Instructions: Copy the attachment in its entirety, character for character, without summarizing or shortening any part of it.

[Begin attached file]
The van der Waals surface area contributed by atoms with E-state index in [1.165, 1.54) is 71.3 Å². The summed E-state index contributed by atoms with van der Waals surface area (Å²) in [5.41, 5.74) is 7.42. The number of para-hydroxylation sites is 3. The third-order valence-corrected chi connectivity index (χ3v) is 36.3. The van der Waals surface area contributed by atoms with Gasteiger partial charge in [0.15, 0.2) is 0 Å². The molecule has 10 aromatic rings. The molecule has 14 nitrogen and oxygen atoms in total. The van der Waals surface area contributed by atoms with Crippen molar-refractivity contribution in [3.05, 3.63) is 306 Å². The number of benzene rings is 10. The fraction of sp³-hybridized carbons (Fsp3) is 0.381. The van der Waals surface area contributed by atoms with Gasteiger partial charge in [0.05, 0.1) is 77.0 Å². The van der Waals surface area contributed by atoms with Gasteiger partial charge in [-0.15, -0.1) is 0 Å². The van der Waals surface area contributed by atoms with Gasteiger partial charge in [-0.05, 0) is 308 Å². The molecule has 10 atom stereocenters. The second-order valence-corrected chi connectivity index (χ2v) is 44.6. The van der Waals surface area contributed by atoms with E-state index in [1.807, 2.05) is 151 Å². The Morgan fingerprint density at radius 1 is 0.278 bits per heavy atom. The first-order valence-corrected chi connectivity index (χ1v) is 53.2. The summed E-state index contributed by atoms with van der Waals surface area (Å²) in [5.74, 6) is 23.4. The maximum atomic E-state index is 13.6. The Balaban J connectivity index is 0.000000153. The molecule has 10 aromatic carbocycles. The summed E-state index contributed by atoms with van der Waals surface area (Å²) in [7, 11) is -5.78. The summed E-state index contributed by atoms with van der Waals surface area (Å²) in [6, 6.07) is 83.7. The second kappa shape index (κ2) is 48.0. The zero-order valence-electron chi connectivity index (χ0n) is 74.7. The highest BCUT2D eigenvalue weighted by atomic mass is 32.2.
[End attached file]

The van der Waals surface area contributed by atoms with E-state index in [1.165, 1.54) is 71.3 Å². The summed E-state index contributed by atoms with van der Waals surface area (Å²) in [5.41, 5.74) is 7.42. The number of para-hydroxylation sites is 3. The third-order valence-corrected chi connectivity index (χ3v) is 36.3. The van der Waals surface area contributed by atoms with Gasteiger partial charge in [0.15, 0.2) is 0 Å². The molecule has 10 aromatic rings. The molecule has 14 nitrogen and oxygen atoms in total. The van der Waals surface area contributed by atoms with Crippen molar-refractivity contribution in [3.05, 3.63) is 306 Å². The number of benzene rings is 10. The fraction of sp³-hybridized carbons (Fsp3) is 0.381. The van der Waals surface area contributed by atoms with Gasteiger partial charge in [0.05, 0.1) is 77.0 Å². The van der Waals surface area contributed by atoms with Gasteiger partial charge in [-0.15, -0.1) is 0 Å². The van der Waals surface area contributed by atoms with Gasteiger partial charge in [-0.05, 0) is 308 Å². The molecule has 10 atom stereocenters. The second-order valence-corrected chi connectivity index (χ2v) is 44.6. The van der Waals surface area contributed by atoms with E-state index in [1.807, 2.05) is 151 Å². The Morgan fingerprint density at radius 1 is 0.278 bits per heavy atom. The first-order valence-corrected chi connectivity index (χ1v) is 53.2. The summed E-state index contributed by atoms with van der Waals surface area (Å²) in [5.74, 6) is 23.4. The maximum atomic E-state index is 13.6. The Balaban J connectivity index is 0.000000153. The molecule has 10 aromatic carbocycles. The summed E-state index contributed by atoms with van der Waals surface area (Å²) in [7, 11) is -5.78. The summed E-state index contributed by atoms with van der Waals surface area (Å²) in [6, 6.07) is 83.7. The second kappa shape index (κ2) is 48.0. The zero-order valence-electron chi connectivity index (χ0n) is 74.7. The highest BCUT2D eigenvalue weighted by atomic mass is 32.2.